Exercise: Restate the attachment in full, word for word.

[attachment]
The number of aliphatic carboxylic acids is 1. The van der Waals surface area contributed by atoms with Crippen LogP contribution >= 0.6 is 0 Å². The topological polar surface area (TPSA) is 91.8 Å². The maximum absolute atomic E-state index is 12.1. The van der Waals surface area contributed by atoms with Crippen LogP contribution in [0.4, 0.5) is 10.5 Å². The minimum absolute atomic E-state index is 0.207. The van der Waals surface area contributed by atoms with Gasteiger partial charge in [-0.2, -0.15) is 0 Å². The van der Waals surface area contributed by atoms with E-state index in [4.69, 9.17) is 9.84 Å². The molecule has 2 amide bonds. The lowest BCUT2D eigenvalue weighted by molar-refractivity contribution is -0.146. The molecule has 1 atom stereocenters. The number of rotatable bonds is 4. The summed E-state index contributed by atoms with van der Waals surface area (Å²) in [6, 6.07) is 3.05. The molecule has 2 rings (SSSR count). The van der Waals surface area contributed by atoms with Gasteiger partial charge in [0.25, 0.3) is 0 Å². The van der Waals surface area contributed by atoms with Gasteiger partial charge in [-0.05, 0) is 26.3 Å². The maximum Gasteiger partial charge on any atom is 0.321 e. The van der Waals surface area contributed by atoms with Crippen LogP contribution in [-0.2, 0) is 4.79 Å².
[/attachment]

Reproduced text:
The number of aliphatic carboxylic acids is 1. The van der Waals surface area contributed by atoms with Crippen LogP contribution >= 0.6 is 0 Å². The topological polar surface area (TPSA) is 91.8 Å². The maximum absolute atomic E-state index is 12.1. The van der Waals surface area contributed by atoms with Crippen LogP contribution in [0.4, 0.5) is 10.5 Å². The minimum absolute atomic E-state index is 0.207. The van der Waals surface area contributed by atoms with Gasteiger partial charge in [-0.2, -0.15) is 0 Å². The van der Waals surface area contributed by atoms with E-state index in [4.69, 9.17) is 9.84 Å². The molecule has 2 amide bonds. The lowest BCUT2D eigenvalue weighted by molar-refractivity contribution is -0.146. The molecule has 1 atom stereocenters. The number of rotatable bonds is 4. The summed E-state index contributed by atoms with van der Waals surface area (Å²) in [6, 6.07) is 3.05. The molecule has 2 rings (SSSR count). The van der Waals surface area contributed by atoms with Gasteiger partial charge in [0.25, 0.3) is 0 Å². The van der Waals surface area contributed by atoms with Gasteiger partial charge in [-0.05, 0) is 26.3 Å². The maximum Gasteiger partial charge on any atom is 0.321 e. The van der Waals surface area contributed by atoms with Crippen LogP contribution in [-0.2, 0) is 4.79 Å².